Murder at the P&Z by Dorothy Hayes will be published in May
You’re right, of course, but then what good is a great setting with weak characters and a lame plot? The debate continues!
Great post, Terrie. I agree that setting is not absolutely vital for a good read, but when it IS essential to the story, a vivid setting can add a great deal to its enjoyment, and even its believability. Certainly setting is one of the main elements of fiction, right up there with plot, POV, characterization, dialogue, etc.
Good post. I totally agree about the importance of setting. Without that “place” thing in my mind, I just can’t picture a story at all. Terrie, you are a master of dealing with “setting.” The kids in my neighborhood often tie a sneaker or two to high telephone wires. (I guess they do it as a challenge when it’s late at night and they don’t have a lot to do.) Anyway, whenever I see one of those hanging sneakers, I picture your wonderful story, “The Sneaker Tree.”
I agree that setting can be an important part of the story. Done well, setting can enhance the plot and reveal character.
I’d like to chime in on the place of setting in fiction. I confess I prefer novels – I love the long, long time I have to sink into a very long piece … that’s just my preference, I realize, as most crime readers love short stories! When I begin a book, the first thing that swoops all over my consciousness is my setting. The place. The where. I let it simmer, and breathe it in, it sinks way down in my lowest sub-conscious til I know I’m ready to come up and start on a plot. So, that is my response to your very good piece here! Thelma Straw, MWA-NY in Manhattan
I think setting’s the easiest “leg” to neglect in some ways, so it’s more precious to me when I find an author’s made it rich, interesting, and important. I enjoy what’s not as commonly found, and loads of character backstory is everywhere–not the same as true characterization, I don’t think–but learning about a character through interaction with a particular setting (not generic bar, miscellaneous cold-water flat) is, for me, a wonderful way to sink into in someone’s story.
I agree, Terrie, setting is vital. It suggests atmosphere & helps the reader visualize the story. Right along with setting, the historical period in which the action takes place establishes credibility. Terrific post!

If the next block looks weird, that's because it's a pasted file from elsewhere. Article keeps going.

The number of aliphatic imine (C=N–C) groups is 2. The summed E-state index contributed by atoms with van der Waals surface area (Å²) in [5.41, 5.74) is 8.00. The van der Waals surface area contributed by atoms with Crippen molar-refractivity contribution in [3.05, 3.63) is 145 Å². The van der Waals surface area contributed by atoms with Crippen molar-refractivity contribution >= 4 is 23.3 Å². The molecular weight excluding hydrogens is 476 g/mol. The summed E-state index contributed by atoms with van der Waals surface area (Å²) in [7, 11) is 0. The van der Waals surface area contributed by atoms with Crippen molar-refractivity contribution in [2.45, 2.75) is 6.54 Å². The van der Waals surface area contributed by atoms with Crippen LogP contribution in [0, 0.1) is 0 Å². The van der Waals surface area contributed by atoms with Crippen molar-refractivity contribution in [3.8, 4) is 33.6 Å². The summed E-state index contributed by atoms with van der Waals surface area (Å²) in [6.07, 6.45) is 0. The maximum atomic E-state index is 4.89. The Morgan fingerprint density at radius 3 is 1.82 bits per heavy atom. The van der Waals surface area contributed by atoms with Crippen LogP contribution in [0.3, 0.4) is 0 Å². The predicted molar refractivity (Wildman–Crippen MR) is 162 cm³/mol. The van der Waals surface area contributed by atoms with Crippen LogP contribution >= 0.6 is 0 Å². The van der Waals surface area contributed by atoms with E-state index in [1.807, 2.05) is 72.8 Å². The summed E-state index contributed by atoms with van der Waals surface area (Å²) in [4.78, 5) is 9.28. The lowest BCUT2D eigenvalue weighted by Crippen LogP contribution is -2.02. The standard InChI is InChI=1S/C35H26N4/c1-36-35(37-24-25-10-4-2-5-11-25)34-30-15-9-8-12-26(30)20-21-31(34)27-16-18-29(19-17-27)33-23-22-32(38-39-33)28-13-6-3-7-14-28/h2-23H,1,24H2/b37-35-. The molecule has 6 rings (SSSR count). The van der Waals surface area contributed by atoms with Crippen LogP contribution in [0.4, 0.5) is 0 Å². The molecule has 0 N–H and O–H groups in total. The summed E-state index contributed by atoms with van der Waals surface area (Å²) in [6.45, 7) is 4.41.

I cannot agree more. And when a certain locale comes to light in the news, stories with that setting are particularly potent. Just read two novels set in NOLA. And the setting just make them come alive. Of course, hundreds with now be set in Far Rockaway and the northern Jersey beaches.
Realistic settings are important to mystery fiction. Myself, I created a town in Central NJ similar to the one I lived in for my Kim Reynolds mystery series. I think it added to the credibility of the novels.
First I apologize for seeming to ignore the conversation. Last night, I posted a few hours after Catherine but somehow my post frittered away. So I’ll start by thanking everyone for commenting here and for helping me to bring setting forward as an essential part of a good story.
Gail, I have to tell you that as soon as the call for submissions came in for the anthology that holds “The Sneaker Tree” I knew I wanted to write about McNeill Park and 9/11. My daughter was visiting from Florida and when we were driving somewhere, she pointed to some sneakers hanging from the wires above and said, “Oh, kids still do that?” At that moment I knew I’d found my reason for the protag to keep going back to McNeill year after year.
Leigh, you’re right a setting can’t carry a story if there is a weak plot and uninteresting characters, but a decent setting can help a great plot and strong characters shine.
Jacqueline, an author-created setting can be the ideal. You can give your characters and plot exactly what they need.